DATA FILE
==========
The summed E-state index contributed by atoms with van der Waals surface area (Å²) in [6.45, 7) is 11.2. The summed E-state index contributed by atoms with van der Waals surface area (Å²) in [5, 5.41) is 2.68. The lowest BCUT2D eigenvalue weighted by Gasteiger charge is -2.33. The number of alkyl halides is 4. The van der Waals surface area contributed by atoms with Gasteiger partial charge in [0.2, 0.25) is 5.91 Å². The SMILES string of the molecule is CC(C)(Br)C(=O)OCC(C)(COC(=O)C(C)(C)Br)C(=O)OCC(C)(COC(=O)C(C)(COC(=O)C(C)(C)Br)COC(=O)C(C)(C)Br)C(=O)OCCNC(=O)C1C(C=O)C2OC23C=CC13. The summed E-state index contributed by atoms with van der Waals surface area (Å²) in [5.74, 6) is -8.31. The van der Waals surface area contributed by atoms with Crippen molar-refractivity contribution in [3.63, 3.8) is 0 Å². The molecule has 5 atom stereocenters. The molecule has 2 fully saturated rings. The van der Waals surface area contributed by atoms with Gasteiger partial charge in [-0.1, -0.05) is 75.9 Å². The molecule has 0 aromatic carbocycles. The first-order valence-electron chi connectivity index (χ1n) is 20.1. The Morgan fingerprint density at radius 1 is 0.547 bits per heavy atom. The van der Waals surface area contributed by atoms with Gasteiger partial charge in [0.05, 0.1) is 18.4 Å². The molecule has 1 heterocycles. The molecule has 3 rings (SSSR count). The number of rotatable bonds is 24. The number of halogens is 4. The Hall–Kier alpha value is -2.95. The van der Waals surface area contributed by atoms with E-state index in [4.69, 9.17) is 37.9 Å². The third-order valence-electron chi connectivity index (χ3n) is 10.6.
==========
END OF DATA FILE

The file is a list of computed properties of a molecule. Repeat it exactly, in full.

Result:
The summed E-state index contributed by atoms with van der Waals surface area (Å²) in [6.45, 7) is 11.2. The summed E-state index contributed by atoms with van der Waals surface area (Å²) in [5, 5.41) is 2.68. The lowest BCUT2D eigenvalue weighted by Gasteiger charge is -2.33. The number of alkyl halides is 4. The van der Waals surface area contributed by atoms with Gasteiger partial charge in [0.2, 0.25) is 5.91 Å². The SMILES string of the molecule is CC(C)(Br)C(=O)OCC(C)(COC(=O)C(C)(C)Br)C(=O)OCC(C)(COC(=O)C(C)(COC(=O)C(C)(C)Br)COC(=O)C(C)(C)Br)C(=O)OCCNC(=O)C1C(C=O)C2OC23C=CC13. The summed E-state index contributed by atoms with van der Waals surface area (Å²) in [5.74, 6) is -8.31. The van der Waals surface area contributed by atoms with Crippen molar-refractivity contribution in [3.63, 3.8) is 0 Å². The molecule has 5 atom stereocenters. The molecule has 2 fully saturated rings. The van der Waals surface area contributed by atoms with Gasteiger partial charge in [-0.1, -0.05) is 75.9 Å². The molecule has 0 aromatic carbocycles. The first-order valence-electron chi connectivity index (χ1n) is 20.1. The Morgan fingerprint density at radius 1 is 0.547 bits per heavy atom. The van der Waals surface area contributed by atoms with Gasteiger partial charge in [0.05, 0.1) is 18.4 Å². The molecule has 1 heterocycles. The molecule has 3 rings (SSSR count). The number of rotatable bonds is 24. The number of halogens is 4. The Hall–Kier alpha value is -2.95. The van der Waals surface area contributed by atoms with E-state index in [4.69, 9.17) is 37.9 Å². The third-order valence-electron chi connectivity index (χ3n) is 10.6.